First level purpose of Dialogic Reading
The first purpose of Dialogic Reading is to build children’s vocabulary and oral language skills. The teacher, after reading a paragraph, asks questions, repeats words, suggests synonyms, expands children’s responses. This activity should be thoroughly repeated until children are comfortable using new vocabulary. Then the teacher may move forward to the next paragraph.

Assessment phase
After reading a chapter or a series of paragraphs the teacher should assess children’s vocabulary using the Wh- questions (Where, What, Who, When). This directly leads to the second level purpose of Dialogic Reading

Second level purpose of Dialogic Reading
Once children are comfortable using the book’s vocabulary, the teacher prompts children to describe in their own words what is happening, backing up children’s point of view or comments on the story, going so far as to accept and promote interpretations or developments of the story that diverge or open new directions from the story itself. This process not only helps children learn to contextualize and understand events, but helps them activate a creative process around a given story, that stimulates children to open their mind to different points of view. Here, the teacher should let children free to propose their points of view and should only intervene when and if the children’s creative process completely diverges from the story of the book, helping them stay on track as they develop their creative process. This is a fundamental aspect of Dialogic Reading and is called expansion phase. In this phase the teacher chooses to localise the expansion process more on the images of the book or the text or both, depending on the age and vocabulary level of the children.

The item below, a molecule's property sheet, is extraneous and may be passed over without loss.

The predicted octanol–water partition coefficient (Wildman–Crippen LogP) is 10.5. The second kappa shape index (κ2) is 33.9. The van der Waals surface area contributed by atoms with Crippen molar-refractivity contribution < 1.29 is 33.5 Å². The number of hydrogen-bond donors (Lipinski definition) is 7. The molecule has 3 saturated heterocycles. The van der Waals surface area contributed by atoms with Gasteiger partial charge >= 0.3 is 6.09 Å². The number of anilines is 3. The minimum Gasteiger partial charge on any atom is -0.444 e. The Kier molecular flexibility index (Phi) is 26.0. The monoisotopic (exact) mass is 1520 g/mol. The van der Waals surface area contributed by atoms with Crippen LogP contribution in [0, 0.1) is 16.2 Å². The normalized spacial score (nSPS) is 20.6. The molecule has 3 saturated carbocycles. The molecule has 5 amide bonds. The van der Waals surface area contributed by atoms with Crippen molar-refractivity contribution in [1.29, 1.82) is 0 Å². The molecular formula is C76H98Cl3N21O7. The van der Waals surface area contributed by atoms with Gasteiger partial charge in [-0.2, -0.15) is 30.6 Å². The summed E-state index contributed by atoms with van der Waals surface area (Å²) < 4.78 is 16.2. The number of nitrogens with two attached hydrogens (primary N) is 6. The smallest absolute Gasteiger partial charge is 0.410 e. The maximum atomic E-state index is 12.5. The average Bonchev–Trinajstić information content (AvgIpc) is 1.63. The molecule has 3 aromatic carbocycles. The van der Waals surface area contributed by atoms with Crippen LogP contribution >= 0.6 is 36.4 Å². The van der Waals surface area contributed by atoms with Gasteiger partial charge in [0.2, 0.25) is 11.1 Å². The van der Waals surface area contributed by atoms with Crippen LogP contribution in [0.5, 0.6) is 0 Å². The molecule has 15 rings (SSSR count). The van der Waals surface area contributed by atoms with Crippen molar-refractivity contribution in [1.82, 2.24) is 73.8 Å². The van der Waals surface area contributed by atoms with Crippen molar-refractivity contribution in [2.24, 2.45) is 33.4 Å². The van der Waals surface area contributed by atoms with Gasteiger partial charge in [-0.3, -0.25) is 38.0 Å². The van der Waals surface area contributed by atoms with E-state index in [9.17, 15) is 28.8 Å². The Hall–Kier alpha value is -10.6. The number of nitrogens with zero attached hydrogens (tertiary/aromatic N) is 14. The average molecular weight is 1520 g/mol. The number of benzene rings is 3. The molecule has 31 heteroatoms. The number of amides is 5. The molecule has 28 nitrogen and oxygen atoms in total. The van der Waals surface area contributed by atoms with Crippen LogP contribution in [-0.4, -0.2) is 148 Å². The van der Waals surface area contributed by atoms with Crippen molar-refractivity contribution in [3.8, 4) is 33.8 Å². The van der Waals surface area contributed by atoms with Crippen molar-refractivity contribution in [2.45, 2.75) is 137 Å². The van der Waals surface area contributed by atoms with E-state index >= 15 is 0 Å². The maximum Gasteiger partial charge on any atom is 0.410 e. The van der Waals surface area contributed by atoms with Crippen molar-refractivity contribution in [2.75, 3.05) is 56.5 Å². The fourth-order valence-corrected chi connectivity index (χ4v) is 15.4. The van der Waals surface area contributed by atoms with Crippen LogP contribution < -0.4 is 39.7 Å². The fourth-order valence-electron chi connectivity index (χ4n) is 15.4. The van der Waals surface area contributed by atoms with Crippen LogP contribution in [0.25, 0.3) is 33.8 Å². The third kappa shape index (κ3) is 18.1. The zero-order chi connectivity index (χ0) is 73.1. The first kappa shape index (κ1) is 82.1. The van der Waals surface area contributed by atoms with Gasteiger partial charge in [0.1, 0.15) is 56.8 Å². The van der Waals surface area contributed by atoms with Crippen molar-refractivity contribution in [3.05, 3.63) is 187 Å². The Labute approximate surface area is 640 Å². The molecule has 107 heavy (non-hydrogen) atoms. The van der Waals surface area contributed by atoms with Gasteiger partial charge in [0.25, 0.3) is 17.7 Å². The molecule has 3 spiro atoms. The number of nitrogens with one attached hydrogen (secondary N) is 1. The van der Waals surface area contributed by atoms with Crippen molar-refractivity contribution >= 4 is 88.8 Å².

Third level purpose of Dialogic Reading
The teacher encourages conversation between the group, about the points of view and interpretations of the story proposed by the children. This phase is very important for relational purposes, because it invites children to confront their thoughts with peers, become conscious of different point of views, learn to relate their point of view to others. In this phase children should be allowed to express their point of view, letting them lead, follow or participate to the group discussion depending on their character and attitude. The teacher should only intervene when a behavioural excess is detected.

Key aspects of the Dialogic Reading process
Having fun is the keyword here. The Dialogic Reading process should never be pressed and the teacher should always show interest and curiosity. The teacher may also promote an interpretation obviously incorrect and silly, to stimulate children’s reaction and discussion. The participation of children should always be praised.